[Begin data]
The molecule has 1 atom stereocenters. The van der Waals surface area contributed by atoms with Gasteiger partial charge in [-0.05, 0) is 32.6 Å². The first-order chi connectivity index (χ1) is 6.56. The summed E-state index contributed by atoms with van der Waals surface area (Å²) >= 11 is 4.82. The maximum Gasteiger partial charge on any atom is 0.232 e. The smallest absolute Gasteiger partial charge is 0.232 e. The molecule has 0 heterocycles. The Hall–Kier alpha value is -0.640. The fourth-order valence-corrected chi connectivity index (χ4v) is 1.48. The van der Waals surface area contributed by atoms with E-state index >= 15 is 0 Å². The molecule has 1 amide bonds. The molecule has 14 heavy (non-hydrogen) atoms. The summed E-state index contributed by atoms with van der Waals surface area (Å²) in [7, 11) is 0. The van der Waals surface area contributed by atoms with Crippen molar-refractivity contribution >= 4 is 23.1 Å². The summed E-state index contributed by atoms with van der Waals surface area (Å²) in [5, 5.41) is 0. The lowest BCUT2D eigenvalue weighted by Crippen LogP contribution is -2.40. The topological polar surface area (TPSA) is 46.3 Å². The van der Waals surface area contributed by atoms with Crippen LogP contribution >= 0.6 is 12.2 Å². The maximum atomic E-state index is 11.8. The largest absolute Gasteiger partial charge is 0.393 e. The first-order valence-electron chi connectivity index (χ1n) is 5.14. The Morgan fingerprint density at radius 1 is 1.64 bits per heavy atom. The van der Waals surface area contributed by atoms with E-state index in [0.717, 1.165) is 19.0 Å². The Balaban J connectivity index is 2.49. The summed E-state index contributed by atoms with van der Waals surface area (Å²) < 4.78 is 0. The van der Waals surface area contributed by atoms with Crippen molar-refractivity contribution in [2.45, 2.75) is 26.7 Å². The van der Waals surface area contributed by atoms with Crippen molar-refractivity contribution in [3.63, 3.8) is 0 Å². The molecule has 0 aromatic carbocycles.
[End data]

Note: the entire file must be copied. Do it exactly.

The molecule has 1 atom stereocenters. The van der Waals surface area contributed by atoms with Gasteiger partial charge in [-0.05, 0) is 32.6 Å². The first-order chi connectivity index (χ1) is 6.56. The summed E-state index contributed by atoms with van der Waals surface area (Å²) >= 11 is 4.82. The maximum Gasteiger partial charge on any atom is 0.232 e. The smallest absolute Gasteiger partial charge is 0.232 e. The molecule has 0 heterocycles. The Hall–Kier alpha value is -0.640. The fourth-order valence-corrected chi connectivity index (χ4v) is 1.48. The van der Waals surface area contributed by atoms with E-state index >= 15 is 0 Å². The molecule has 1 amide bonds. The molecule has 14 heavy (non-hydrogen) atoms. The summed E-state index contributed by atoms with van der Waals surface area (Å²) in [7, 11) is 0. The van der Waals surface area contributed by atoms with Crippen molar-refractivity contribution >= 4 is 23.1 Å². The summed E-state index contributed by atoms with van der Waals surface area (Å²) in [5, 5.41) is 0. The lowest BCUT2D eigenvalue weighted by Crippen LogP contribution is -2.40. The topological polar surface area (TPSA) is 46.3 Å². The van der Waals surface area contributed by atoms with Crippen LogP contribution >= 0.6 is 12.2 Å². The maximum atomic E-state index is 11.8. The largest absolute Gasteiger partial charge is 0.393 e. The first-order valence-electron chi connectivity index (χ1n) is 5.14. The Morgan fingerprint density at radius 1 is 1.64 bits per heavy atom. The van der Waals surface area contributed by atoms with E-state index in [0.717, 1.165) is 19.0 Å². The Balaban J connectivity index is 2.49. The summed E-state index contributed by atoms with van der Waals surface area (Å²) < 4.78 is 0. The van der Waals surface area contributed by atoms with Crippen molar-refractivity contribution in [2.45, 2.75) is 26.7 Å². The van der Waals surface area contributed by atoms with Crippen molar-refractivity contribution in [3.63, 3.8) is 0 Å². The molecule has 0 aromatic carbocycles.